Dorah suffered some criticism from her peers for accepting her daughter into her home despite the unwanted pregnancy, but she took it all in stride. There is a tranquility about her demeanor that caught me off guard. I suppose I expected this woman to feel sorry for herself or hurt by her loss of a sister or angry at her unsupportive husband or upset with her pregnant daughter. But Dorah is none of these things. Dorah is at peace.
I met Dorah on my third full day in South Africa, and in the weeks that followed I met many more people who fell into the same pattern that she does: they live unjust lives but have peaceful hearts. As I met these people and talked to them, my assumption that justice and peace are linked began to crumble. Jesus says, “Blessed are the peacemakers, for they shall be called the children of God.” I always assumed that these peacemakers were creating peace in other people. I thought that was our purpose. But now I understand that to be true peacemakers, we must first create peace within ourselves.
Justice, equality, fairness, these are all important goals for Christians, yes. But our success or failure when it comes to creating justice for others does not change out ability to accept God’s peace for ourselves. “My peace I GIVE to you,” Jesus tells us in John. “I do not give to you as the world gives. Do not let your hearts be troubled and do not be afraid.”
As Christians, we are called to create justice for others. When we think about the things that Jesus did while he was here on earth, we remember that he healed the sick, cared for the poor, ate with the sinners, and preached about how the weakest people will rise up and the most powerful people will fall down. Our Gospel lesson that was read earlier confirms this. But the main thing I learned while in Africa is that God doesn’t expect us to do this work on our own. Reverend Kim Alexander, who I met later on in my trip, told us that when she first entered ministry people kept asking her if she thought she could change the world. “No,” she told them. “I know I cannot change the world. But I also know that God can use me in some way for good.”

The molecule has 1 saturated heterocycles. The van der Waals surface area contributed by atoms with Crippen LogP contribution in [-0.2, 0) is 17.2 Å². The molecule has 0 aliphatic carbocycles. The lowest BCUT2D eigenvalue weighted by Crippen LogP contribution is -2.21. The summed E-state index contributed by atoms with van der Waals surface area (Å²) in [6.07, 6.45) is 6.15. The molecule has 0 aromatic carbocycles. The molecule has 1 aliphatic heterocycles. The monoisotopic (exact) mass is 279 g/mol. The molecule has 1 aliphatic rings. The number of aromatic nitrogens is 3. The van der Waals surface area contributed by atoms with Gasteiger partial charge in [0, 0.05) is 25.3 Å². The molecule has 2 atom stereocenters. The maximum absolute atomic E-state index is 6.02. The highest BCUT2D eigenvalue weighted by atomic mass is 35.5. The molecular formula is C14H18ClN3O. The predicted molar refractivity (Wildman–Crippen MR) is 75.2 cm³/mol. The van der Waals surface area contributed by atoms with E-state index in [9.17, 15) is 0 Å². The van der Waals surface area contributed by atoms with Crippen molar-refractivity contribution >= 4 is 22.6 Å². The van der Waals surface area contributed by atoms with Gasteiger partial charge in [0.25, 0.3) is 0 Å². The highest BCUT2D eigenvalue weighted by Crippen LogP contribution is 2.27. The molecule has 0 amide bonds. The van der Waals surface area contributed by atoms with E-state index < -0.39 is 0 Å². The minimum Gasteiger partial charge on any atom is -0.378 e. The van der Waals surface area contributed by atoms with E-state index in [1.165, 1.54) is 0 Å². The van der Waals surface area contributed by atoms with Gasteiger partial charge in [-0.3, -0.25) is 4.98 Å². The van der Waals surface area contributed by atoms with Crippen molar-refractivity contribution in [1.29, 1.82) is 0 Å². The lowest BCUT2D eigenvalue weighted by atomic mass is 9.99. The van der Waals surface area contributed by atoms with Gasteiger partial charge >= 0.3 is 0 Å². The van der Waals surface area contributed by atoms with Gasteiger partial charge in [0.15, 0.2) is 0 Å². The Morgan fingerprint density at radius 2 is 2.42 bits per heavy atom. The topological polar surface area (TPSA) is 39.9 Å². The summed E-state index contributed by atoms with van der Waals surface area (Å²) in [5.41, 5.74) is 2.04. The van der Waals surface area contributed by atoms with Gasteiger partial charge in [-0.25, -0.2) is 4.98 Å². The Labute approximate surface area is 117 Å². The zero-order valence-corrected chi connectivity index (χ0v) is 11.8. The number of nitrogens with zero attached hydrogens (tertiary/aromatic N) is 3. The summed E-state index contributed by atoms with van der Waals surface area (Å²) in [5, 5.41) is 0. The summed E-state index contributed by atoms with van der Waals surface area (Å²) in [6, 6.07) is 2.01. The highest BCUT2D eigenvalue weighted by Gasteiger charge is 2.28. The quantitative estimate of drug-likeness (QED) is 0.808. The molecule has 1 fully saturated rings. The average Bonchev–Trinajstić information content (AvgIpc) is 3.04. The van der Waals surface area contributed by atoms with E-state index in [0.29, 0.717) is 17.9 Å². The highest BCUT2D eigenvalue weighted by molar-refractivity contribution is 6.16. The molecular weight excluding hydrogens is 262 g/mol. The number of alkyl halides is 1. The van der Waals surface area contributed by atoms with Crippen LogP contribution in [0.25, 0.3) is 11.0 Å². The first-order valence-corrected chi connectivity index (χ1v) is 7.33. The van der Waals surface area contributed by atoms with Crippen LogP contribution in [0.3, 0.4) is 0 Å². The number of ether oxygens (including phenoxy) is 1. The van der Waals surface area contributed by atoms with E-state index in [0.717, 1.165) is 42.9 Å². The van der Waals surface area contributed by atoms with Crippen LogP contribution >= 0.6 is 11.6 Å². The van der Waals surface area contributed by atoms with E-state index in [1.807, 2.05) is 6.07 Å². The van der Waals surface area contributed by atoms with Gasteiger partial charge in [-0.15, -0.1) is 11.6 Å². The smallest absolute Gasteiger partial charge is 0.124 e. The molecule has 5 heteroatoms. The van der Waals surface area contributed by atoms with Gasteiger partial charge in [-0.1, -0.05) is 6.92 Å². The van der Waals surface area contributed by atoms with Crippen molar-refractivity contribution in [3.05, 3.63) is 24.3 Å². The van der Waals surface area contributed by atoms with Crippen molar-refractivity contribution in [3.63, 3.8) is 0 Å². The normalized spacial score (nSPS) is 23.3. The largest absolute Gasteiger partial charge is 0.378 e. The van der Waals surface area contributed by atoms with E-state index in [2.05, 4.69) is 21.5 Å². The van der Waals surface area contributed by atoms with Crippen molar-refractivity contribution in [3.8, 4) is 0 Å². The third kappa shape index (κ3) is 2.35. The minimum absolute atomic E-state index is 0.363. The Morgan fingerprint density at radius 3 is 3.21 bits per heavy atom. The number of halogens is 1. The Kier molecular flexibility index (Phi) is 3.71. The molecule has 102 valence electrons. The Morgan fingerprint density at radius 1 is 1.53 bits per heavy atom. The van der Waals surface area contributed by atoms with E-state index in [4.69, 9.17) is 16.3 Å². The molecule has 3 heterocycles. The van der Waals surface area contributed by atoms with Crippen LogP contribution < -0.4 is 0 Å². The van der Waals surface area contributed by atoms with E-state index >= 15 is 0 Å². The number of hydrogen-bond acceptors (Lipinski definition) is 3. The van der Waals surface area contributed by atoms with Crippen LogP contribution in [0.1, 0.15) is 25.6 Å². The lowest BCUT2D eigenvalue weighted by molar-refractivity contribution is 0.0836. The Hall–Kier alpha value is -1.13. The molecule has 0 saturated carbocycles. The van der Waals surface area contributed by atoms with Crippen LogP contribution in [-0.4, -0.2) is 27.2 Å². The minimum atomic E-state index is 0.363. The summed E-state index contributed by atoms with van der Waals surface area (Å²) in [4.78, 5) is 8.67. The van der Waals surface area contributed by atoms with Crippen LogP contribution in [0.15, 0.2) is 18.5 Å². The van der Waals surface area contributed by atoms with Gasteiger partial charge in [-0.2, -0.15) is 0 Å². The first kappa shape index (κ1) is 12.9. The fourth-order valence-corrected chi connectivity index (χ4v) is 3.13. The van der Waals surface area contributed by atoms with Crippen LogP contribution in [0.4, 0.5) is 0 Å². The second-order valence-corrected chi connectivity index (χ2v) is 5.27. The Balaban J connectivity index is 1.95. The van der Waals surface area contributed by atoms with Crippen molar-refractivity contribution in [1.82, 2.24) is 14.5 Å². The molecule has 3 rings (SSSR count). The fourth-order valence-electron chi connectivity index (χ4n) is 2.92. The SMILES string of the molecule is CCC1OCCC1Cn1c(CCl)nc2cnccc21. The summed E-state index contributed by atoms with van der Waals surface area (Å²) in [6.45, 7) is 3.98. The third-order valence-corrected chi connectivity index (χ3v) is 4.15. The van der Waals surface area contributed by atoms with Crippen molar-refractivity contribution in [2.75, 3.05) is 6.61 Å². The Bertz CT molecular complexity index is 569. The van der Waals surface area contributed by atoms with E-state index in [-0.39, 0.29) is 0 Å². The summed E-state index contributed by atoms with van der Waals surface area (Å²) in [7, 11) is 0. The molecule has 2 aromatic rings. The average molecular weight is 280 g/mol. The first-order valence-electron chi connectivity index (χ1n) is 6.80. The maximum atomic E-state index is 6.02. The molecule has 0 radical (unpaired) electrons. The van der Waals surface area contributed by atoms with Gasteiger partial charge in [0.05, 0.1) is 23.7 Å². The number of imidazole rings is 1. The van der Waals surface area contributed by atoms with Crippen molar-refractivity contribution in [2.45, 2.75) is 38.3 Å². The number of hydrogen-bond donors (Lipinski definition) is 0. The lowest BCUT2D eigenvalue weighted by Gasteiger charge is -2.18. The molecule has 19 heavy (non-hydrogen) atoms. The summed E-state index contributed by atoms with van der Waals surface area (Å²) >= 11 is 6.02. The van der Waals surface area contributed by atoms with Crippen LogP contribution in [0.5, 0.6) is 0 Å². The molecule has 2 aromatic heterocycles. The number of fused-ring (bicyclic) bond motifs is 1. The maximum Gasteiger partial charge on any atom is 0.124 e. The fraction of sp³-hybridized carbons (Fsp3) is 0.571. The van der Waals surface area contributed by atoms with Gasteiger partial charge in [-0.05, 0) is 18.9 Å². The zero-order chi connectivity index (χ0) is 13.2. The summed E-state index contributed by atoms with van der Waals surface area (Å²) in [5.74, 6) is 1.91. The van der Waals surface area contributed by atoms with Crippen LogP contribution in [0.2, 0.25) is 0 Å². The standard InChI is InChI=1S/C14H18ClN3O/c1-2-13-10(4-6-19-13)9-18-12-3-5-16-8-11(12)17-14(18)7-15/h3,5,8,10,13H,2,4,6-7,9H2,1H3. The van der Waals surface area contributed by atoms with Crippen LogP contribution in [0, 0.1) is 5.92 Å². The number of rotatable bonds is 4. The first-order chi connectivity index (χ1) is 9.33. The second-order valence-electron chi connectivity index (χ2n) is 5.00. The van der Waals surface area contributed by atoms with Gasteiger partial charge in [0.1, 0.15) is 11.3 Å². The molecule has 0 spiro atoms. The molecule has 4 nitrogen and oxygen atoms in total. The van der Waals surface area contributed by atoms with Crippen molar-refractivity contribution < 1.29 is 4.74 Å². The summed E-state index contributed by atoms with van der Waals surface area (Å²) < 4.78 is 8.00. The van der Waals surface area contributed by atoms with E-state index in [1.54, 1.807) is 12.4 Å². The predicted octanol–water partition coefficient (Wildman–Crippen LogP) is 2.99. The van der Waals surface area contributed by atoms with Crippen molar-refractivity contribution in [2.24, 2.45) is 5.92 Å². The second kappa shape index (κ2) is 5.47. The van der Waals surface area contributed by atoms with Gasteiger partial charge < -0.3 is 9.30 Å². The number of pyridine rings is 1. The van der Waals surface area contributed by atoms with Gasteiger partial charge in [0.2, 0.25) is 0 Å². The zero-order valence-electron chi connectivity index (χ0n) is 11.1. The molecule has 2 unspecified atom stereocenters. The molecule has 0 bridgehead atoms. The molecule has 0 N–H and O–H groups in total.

So with all this in mind, I ask you to join me in John Wesley’s covenant prayer. Yes, we are called to create justice in this world. Yes, we are called to dedicate our lives to the work of God, whether it is here at Rolling Hills or halfway across the world. But we do not need to do any of this on our own. God offers us His peace for free.
Please join me on page 607 in your hymnal
I am no longer my own, but yours. Put me to what you will, rank me with whom you will. Put me to doing, put me to suffering; let me be employed for you, or laid aside for you, exalted for you, or brought low for you. Let me be full, let me be empty, let me have all things, let me have nothing: I freely and wholeheartedly yield all things to your pleasure and disposal. And now, glorious and blessed God, Father, Son and Holy Spirit, You are mine and I am yours. So be it. And the covenant now made on earth, let it be ratified in heaven. Amen.